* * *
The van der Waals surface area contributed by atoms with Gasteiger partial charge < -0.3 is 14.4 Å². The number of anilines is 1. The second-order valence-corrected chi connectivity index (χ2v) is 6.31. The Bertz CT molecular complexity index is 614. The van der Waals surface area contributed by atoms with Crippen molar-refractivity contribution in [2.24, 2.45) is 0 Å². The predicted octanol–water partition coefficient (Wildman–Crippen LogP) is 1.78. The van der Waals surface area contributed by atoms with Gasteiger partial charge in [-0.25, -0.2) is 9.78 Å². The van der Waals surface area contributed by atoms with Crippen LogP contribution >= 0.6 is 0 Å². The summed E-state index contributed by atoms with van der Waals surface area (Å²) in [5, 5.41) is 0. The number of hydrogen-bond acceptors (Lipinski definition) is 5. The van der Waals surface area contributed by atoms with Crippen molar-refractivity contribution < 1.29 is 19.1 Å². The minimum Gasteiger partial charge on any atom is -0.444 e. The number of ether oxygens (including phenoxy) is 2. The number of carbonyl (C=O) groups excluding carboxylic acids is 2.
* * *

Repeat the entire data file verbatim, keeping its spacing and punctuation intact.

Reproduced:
The van der Waals surface area contributed by atoms with Gasteiger partial charge < -0.3 is 14.4 Å². The number of anilines is 1. The second-order valence-corrected chi connectivity index (χ2v) is 6.31. The Bertz CT molecular complexity index is 614. The van der Waals surface area contributed by atoms with Crippen molar-refractivity contribution in [2.24, 2.45) is 0 Å². The predicted octanol–water partition coefficient (Wildman–Crippen LogP) is 1.78. The van der Waals surface area contributed by atoms with Gasteiger partial charge in [-0.25, -0.2) is 9.78 Å². The van der Waals surface area contributed by atoms with Crippen LogP contribution >= 0.6 is 0 Å². The summed E-state index contributed by atoms with van der Waals surface area (Å²) in [5, 5.41) is 0. The number of hydrogen-bond acceptors (Lipinski definition) is 5. The van der Waals surface area contributed by atoms with Crippen molar-refractivity contribution < 1.29 is 19.1 Å². The minimum Gasteiger partial charge on any atom is -0.444 e. The number of ether oxygens (including phenoxy) is 2. The number of carbonyl (C=O) groups excluding carboxylic acids is 2.